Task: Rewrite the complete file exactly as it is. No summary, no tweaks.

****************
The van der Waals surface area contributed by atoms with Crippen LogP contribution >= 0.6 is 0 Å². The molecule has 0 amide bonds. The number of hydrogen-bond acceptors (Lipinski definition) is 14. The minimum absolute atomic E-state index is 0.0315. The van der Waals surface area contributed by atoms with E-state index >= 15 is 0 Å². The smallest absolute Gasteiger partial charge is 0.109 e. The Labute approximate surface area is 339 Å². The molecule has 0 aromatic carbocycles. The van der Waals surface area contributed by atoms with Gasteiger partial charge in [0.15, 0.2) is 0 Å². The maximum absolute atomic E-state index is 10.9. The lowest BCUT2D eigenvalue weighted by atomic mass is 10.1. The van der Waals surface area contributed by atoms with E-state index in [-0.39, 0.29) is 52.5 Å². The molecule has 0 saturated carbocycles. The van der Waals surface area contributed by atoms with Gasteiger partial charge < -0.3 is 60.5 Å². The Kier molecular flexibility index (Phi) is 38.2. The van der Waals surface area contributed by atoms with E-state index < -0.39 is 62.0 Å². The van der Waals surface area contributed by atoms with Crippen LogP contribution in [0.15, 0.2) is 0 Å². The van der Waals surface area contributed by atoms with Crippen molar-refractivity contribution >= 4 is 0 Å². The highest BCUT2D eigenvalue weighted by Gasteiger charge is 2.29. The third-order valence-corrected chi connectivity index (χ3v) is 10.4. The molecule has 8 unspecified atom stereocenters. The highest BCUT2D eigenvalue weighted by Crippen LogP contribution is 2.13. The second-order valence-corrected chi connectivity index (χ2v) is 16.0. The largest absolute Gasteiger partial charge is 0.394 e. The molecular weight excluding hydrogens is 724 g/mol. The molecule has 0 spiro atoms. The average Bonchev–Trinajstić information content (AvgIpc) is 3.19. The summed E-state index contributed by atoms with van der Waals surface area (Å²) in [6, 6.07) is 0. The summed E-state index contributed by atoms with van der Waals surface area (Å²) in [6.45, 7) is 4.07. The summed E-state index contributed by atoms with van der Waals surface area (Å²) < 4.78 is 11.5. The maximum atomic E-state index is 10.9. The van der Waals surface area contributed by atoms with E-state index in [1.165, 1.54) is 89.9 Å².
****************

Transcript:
The van der Waals surface area contributed by atoms with Crippen LogP contribution >= 0.6 is 0 Å². The molecule has 0 amide bonds. The number of hydrogen-bond acceptors (Lipinski definition) is 14. The minimum absolute atomic E-state index is 0.0315. The van der Waals surface area contributed by atoms with E-state index >= 15 is 0 Å². The smallest absolute Gasteiger partial charge is 0.109 e. The Labute approximate surface area is 339 Å². The molecule has 0 aromatic carbocycles. The van der Waals surface area contributed by atoms with Gasteiger partial charge in [0.15, 0.2) is 0 Å². The maximum absolute atomic E-state index is 10.9. The lowest BCUT2D eigenvalue weighted by atomic mass is 10.1. The van der Waals surface area contributed by atoms with E-state index in [-0.39, 0.29) is 52.5 Å². The molecule has 0 saturated carbocycles. The van der Waals surface area contributed by atoms with Gasteiger partial charge < -0.3 is 60.5 Å². The Kier molecular flexibility index (Phi) is 38.2. The van der Waals surface area contributed by atoms with E-state index < -0.39 is 62.0 Å². The van der Waals surface area contributed by atoms with Crippen LogP contribution in [0.15, 0.2) is 0 Å². The van der Waals surface area contributed by atoms with Crippen molar-refractivity contribution >= 4 is 0 Å². The highest BCUT2D eigenvalue weighted by Gasteiger charge is 2.29. The third-order valence-corrected chi connectivity index (χ3v) is 10.4. The molecule has 8 unspecified atom stereocenters. The highest BCUT2D eigenvalue weighted by Crippen LogP contribution is 2.13. The second-order valence-corrected chi connectivity index (χ2v) is 16.0. The largest absolute Gasteiger partial charge is 0.394 e. The molecular weight excluding hydrogens is 724 g/mol. The molecule has 0 spiro atoms. The average Bonchev–Trinajstić information content (AvgIpc) is 3.19. The summed E-state index contributed by atoms with van der Waals surface area (Å²) in [6, 6.07) is 0. The summed E-state index contributed by atoms with van der Waals surface area (Å²) in [6.45, 7) is 4.07. The summed E-state index contributed by atoms with van der Waals surface area (Å²) < 4.78 is 11.5. The maximum atomic E-state index is 10.9. The van der Waals surface area contributed by atoms with E-state index in [1.165, 1.54) is 89.9 Å².